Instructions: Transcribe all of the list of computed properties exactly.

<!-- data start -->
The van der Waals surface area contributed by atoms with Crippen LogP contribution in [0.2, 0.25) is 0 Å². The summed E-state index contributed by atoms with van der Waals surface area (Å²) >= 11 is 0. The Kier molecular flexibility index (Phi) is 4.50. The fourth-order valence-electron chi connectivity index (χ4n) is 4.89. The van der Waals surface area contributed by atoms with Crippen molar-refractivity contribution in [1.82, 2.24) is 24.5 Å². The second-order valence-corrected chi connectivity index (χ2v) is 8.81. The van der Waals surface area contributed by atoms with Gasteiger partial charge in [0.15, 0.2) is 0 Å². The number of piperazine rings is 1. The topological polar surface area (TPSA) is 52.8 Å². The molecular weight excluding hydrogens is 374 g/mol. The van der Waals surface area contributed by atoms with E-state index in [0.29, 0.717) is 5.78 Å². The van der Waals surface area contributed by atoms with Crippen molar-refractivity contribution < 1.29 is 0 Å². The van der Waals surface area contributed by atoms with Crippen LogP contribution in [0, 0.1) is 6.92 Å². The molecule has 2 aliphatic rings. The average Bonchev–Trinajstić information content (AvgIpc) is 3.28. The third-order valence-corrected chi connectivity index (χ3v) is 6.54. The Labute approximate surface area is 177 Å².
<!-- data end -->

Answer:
The van der Waals surface area contributed by atoms with Crippen LogP contribution in [0.2, 0.25) is 0 Å². The summed E-state index contributed by atoms with van der Waals surface area (Å²) >= 11 is 0. The Kier molecular flexibility index (Phi) is 4.50. The fourth-order valence-electron chi connectivity index (χ4n) is 4.89. The van der Waals surface area contributed by atoms with Crippen molar-refractivity contribution in [1.82, 2.24) is 24.5 Å². The second-order valence-corrected chi connectivity index (χ2v) is 8.81. The van der Waals surface area contributed by atoms with Gasteiger partial charge in [0.15, 0.2) is 0 Å². The number of piperazine rings is 1. The topological polar surface area (TPSA) is 52.8 Å². The molecular weight excluding hydrogens is 374 g/mol. The van der Waals surface area contributed by atoms with E-state index in [0.29, 0.717) is 5.78 Å². The van der Waals surface area contributed by atoms with Crippen molar-refractivity contribution < 1.29 is 0 Å². The van der Waals surface area contributed by atoms with Crippen LogP contribution in [0, 0.1) is 6.92 Å². The molecule has 2 aliphatic rings. The average Bonchev–Trinajstić information content (AvgIpc) is 3.28. The third-order valence-corrected chi connectivity index (χ3v) is 6.54. The Labute approximate surface area is 177 Å².